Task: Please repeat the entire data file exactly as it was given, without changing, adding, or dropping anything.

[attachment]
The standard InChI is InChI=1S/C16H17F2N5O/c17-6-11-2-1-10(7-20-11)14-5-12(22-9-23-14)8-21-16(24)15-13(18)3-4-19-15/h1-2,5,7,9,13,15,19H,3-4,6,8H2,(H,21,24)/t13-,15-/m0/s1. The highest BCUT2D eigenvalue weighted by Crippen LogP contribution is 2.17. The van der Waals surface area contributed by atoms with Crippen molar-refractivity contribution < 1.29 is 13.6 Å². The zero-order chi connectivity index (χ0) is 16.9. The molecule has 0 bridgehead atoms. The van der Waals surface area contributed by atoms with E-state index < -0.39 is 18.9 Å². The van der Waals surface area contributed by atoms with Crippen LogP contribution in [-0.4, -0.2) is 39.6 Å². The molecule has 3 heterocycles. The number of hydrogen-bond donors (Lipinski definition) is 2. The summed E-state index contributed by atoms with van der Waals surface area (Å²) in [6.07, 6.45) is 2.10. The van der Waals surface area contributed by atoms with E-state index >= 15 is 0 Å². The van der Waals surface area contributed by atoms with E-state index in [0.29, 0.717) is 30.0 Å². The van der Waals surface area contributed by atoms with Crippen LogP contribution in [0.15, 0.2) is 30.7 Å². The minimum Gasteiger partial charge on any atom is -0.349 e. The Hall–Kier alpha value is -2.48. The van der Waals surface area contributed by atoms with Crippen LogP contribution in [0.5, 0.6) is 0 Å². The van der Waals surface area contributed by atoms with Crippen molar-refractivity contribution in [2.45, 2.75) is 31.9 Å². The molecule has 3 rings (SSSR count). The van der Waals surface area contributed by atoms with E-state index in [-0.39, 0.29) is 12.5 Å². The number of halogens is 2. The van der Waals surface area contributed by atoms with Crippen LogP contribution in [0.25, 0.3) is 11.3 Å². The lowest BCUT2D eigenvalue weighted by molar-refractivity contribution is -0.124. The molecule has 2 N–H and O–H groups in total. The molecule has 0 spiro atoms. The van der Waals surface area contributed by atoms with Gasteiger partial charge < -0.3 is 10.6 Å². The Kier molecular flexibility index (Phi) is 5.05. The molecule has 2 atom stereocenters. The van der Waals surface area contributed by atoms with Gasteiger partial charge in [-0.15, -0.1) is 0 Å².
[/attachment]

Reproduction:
The standard InChI is InChI=1S/C16H17F2N5O/c17-6-11-2-1-10(7-20-11)14-5-12(22-9-23-14)8-21-16(24)15-13(18)3-4-19-15/h1-2,5,7,9,13,15,19H,3-4,6,8H2,(H,21,24)/t13-,15-/m0/s1. The highest BCUT2D eigenvalue weighted by Crippen LogP contribution is 2.17. The van der Waals surface area contributed by atoms with Crippen molar-refractivity contribution < 1.29 is 13.6 Å². The zero-order chi connectivity index (χ0) is 16.9. The molecule has 0 bridgehead atoms. The van der Waals surface area contributed by atoms with E-state index < -0.39 is 18.9 Å². The van der Waals surface area contributed by atoms with Crippen LogP contribution in [-0.4, -0.2) is 39.6 Å². The molecule has 3 heterocycles. The number of hydrogen-bond donors (Lipinski definition) is 2. The summed E-state index contributed by atoms with van der Waals surface area (Å²) in [6.07, 6.45) is 2.10. The van der Waals surface area contributed by atoms with E-state index >= 15 is 0 Å². The van der Waals surface area contributed by atoms with E-state index in [0.29, 0.717) is 30.0 Å². The van der Waals surface area contributed by atoms with Crippen LogP contribution in [0.15, 0.2) is 30.7 Å². The minimum Gasteiger partial charge on any atom is -0.349 e. The Hall–Kier alpha value is -2.48. The van der Waals surface area contributed by atoms with Crippen LogP contribution in [0.5, 0.6) is 0 Å². The van der Waals surface area contributed by atoms with Crippen molar-refractivity contribution in [2.45, 2.75) is 31.9 Å². The molecule has 3 rings (SSSR count). The van der Waals surface area contributed by atoms with E-state index in [-0.39, 0.29) is 12.5 Å². The number of halogens is 2. The van der Waals surface area contributed by atoms with Crippen LogP contribution in [0.25, 0.3) is 11.3 Å². The lowest BCUT2D eigenvalue weighted by molar-refractivity contribution is -0.124. The molecule has 2 N–H and O–H groups in total. The molecule has 0 spiro atoms. The van der Waals surface area contributed by atoms with Gasteiger partial charge < -0.3 is 10.6 Å². The Kier molecular flexibility index (Phi) is 5.05. The molecule has 2 atom stereocenters. The van der Waals surface area contributed by atoms with Gasteiger partial charge in [-0.15, -0.1) is 0 Å².